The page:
If you want a fun STEM project for your child to work on, you can’t beat the next two multicultural gifts! Japanese Paper Toys Kit: Origami Paper Toys that Walk, Jump, Spin, Tumble and Amaze! is so fun and creative and work well for a range of ages. Each paper toys kit comes with materials and instructions to make 21 different toys – that really move! The projects are easy enough to finish quickly so that kids can start playing with them!

Another great STEM activity kit is the Origami Zoo Kit, which includes the book, 40 papers, 95 stickers, and a zoo map for pretend play with your creations. It is so fun! Perfect for your animal lovers, or any child that likes crafts! I love Tuttle’s origami kits for kids, because they are so colorful and engaging for kids, and parents will love how easy the projects are to put together. The papers already have the patterns on them, plus they come with stickers to decorate once you are finished. And kids will love playing with their animals at the “zoo” afterwards. Hours of fun!

Older children will love All About Thailand: Stories, Songs, Crafts and Games for Kids. It is packed with all kinds of fun learning activities about Thailand, from stories and songs to recipes and games. Kids can practice speaking a few words of Thai, learn more about elephants, or make their own shadow puppets! This is one my son really enjoys reading, and that I steal from my kids’ room to read for myself! Would also be perfect for the classroom or a home school unit.

Atlas of Animal Adventures: A collection of nature’s most unmissable events, epic migrations and extraordinary behaviours is simply gorgeous. Young children will love the detailed illustrations, while older children will pore over the detailed maps and information about animals from around the world. This is one of those books kids will keep coming back to because there is always something new to discover!

I’ve reviewed this album previously, but it is one that we pull out every holiday season, because everyone in the family loves it. Celebrate The Season: Multicultural Songs For The Holidays By Daria is a beautifully done collection of traditional holiday music from around the world that will have everyone singing along. It is a nice mix of upbeat songs and more gentle tunes, with wonderful instrumentals and Daria’s warm, resonant vocals. Not to miss! These CDs make great multicultural gifts to stick in your loved ones’ stockings!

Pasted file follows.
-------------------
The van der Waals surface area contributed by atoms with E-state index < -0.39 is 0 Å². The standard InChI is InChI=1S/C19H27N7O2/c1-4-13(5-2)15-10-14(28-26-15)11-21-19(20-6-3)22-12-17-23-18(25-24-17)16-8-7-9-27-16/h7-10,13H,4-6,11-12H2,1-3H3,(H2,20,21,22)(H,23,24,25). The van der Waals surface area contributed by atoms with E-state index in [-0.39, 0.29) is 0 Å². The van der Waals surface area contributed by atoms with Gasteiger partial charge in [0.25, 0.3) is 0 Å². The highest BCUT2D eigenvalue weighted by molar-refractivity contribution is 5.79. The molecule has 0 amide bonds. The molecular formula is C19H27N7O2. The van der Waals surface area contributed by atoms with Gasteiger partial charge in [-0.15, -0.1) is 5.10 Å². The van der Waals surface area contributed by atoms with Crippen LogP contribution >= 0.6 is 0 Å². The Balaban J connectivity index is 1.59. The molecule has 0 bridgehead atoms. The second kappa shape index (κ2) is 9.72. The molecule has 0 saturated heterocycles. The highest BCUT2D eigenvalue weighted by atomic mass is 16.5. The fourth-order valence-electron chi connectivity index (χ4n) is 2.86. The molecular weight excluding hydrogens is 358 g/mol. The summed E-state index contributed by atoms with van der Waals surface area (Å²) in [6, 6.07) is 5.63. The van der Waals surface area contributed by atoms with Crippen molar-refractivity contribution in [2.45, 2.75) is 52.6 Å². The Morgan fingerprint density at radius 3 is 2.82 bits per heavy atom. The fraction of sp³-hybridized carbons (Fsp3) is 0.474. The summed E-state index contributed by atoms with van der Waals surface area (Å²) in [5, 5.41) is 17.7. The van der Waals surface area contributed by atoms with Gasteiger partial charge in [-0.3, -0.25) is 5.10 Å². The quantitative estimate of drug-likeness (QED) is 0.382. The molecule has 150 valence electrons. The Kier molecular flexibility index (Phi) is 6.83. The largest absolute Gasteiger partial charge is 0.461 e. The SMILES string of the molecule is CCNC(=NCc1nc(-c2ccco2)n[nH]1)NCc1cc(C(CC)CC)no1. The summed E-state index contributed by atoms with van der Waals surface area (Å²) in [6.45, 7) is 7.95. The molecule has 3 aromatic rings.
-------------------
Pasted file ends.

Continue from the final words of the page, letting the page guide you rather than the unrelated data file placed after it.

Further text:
Dec 082016
 

Bullying is a subject on the minds of many parents lately, particularly for those with children of color or of a different faith, orientation, or that simply look or act different than other kids. For generations parents have worried about whether their children will fit in or whether they would make friends, but for many families today, the worries are much more serious and the consequences even more so. It is time for us to come together to create safe havens for our children, where they can just be kids, without fear of harassment. In that spirit, I am honored to share with you these wonderful resources to help children of all ages embrace diversity and choose love and acceptance over judgement.

Resources to Help Kids Embrace Diversity | Alldonemonkey.com

Disclaimer: I received complimentary copies of several of the books below for review purposes; however, all opinions are my own. This post contains affiliate links; if you click through and make a purchase, I receive a small commission at no cost to you.

Resources to Help Kids Embrace Diversity

A friend recently pointed out to me that so many resources about bullying and acceptance are aimed at school age children, although we need to start teaching respect for diversity at a much younger age. While there are some picture books on the topic available these days, we do need more that speak to younger children in language that they understand. I love Red Or Blue I Like You because it takes real situations that children may encounter and helps deal with misconceptions they may have or that others may have about them. I also appreciate that it deals with stereotypes in a way that is very gentle and not at all s-c-a-r-y. No one is harassed or targeted; there are just a bunch of happy monsters that have some silly ideas about each other, which they overcome through genuine friendship. For example, when Elmo goes to his new friend’s house, he finds out that not all blue monsters eat the same food, while Angela and her family are surprised to learn that not all red monsters watch a certain TV show!

A great book for very young children is Olivia Loves Owl. Although Olivia and Owl have many differences – one has feathers, one has a sweater, one sleeps at night, one sleeps in the day – they are inseparable buddies. Olivia and Owl do everything together, and children will love their special bond. While this book does not talk explicitly about diversity, it does have a message of acceptance of differences, told in a way that very young children can understand easily.